tierra del fuego offers some of the best hikes in Ushuaia
Many visitors to Tierra del Fuego enter the park via train, a fun and educational way to learn about Ushuaia’s troubled convict past.

Challenging hikes

Cerro Guanaco Summit Trail, 13.5km

Starting at the Alakush Visitor Centre, this challenging hike is steep in parts, but offers you some of the best views in the entire park. For your safety, it’s best to register at the Visitor Centre before heading out and to depart before noon. 

Laguna del Caminante, 25.4km

If you’re up for a longer trek, this adventure takes in peat bogs, picturesque mountains, and views of Laguna Superior and Laguna del Caminante. 

Pampa Alta Trail, 9.7km

Beginning near the Pipo River (named after an escaped convict from Ushuaia Prison), this trek takes in beautiful forest views before opening up to a clearing with Beagle Channel views. 

Ushuaia sign, town center


Easily reached along the waterfront, the city’s namesake sign is one of the easiest and best hikes in Ushuaia, taking in views of the city, waterfront, and countryside.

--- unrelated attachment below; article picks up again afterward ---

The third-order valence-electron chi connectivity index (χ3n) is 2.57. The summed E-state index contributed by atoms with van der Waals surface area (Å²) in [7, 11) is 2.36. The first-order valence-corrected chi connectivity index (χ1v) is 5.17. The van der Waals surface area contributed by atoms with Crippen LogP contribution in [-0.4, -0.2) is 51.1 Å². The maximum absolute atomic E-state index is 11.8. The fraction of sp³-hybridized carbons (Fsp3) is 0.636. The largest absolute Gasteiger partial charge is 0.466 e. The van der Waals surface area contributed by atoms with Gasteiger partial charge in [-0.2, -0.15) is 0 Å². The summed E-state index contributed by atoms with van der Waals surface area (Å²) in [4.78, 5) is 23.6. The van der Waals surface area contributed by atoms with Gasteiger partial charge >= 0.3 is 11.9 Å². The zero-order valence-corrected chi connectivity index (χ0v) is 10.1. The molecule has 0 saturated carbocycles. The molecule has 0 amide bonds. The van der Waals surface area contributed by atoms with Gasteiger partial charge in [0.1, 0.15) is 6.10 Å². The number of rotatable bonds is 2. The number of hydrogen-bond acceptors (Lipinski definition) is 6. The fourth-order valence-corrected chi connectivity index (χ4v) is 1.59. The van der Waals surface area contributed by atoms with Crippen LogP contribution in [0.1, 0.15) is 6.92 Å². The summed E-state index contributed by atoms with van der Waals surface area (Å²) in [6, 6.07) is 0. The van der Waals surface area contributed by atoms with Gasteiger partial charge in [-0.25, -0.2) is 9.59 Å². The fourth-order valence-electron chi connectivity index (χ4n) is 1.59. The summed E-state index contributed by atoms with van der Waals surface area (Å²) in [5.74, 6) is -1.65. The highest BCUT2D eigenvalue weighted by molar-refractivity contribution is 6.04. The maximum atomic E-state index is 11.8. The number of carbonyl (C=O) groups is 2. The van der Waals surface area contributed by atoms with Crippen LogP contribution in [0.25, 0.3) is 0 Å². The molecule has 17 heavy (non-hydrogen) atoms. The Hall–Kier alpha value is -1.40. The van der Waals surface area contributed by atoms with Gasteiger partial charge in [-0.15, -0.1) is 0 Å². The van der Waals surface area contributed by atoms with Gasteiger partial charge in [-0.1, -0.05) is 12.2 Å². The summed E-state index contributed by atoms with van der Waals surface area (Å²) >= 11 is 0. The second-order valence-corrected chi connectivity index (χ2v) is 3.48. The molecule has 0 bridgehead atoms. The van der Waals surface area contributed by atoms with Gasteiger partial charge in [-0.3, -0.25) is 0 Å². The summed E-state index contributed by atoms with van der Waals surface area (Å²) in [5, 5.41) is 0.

Hiking on your own or with a small group – Which is best?

Hiking on your own versus going with a guide—there are pros and cons to both, but it all comes down to safety, your experience levels, and the types of hikes you’re planning to do.

For easier hikes, competent hikers who are able to navigate the trail, have their own gear, and are confident may prefer to go out alone. However, for more challenging hikes, a guide can make a world of difference when it comes to both navigation and safety.